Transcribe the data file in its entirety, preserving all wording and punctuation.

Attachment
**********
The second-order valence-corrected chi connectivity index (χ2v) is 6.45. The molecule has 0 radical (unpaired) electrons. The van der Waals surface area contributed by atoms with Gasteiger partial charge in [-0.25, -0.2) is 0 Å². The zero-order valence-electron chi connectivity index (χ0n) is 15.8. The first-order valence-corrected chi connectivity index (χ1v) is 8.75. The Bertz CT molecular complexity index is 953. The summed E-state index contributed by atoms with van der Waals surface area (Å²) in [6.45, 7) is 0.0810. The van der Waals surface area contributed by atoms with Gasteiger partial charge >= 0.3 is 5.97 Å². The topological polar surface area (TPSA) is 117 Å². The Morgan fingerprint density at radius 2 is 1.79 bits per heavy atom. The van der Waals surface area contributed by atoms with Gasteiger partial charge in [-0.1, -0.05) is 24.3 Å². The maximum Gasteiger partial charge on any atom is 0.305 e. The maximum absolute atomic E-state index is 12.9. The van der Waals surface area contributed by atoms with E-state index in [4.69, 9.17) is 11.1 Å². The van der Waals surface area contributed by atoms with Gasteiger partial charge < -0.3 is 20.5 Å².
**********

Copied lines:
The second-order valence-corrected chi connectivity index (χ2v) is 6.45. The molecule has 0 radical (unpaired) electrons. The van der Waals surface area contributed by atoms with Gasteiger partial charge in [-0.25, -0.2) is 0 Å². The zero-order valence-electron chi connectivity index (χ0n) is 15.8. The first-order valence-corrected chi connectivity index (χ1v) is 8.75. The Bertz CT molecular complexity index is 953. The summed E-state index contributed by atoms with van der Waals surface area (Å²) in [6.45, 7) is 0.0810. The van der Waals surface area contributed by atoms with Gasteiger partial charge >= 0.3 is 5.97 Å². The topological polar surface area (TPSA) is 117 Å². The Morgan fingerprint density at radius 2 is 1.79 bits per heavy atom. The van der Waals surface area contributed by atoms with Gasteiger partial charge in [-0.1, -0.05) is 24.3 Å². The maximum Gasteiger partial charge on any atom is 0.305 e. The maximum absolute atomic E-state index is 12.9. The van der Waals surface area contributed by atoms with E-state index in [4.69, 9.17) is 11.1 Å². The van der Waals surface area contributed by atoms with Gasteiger partial charge < -0.3 is 20.5 Å².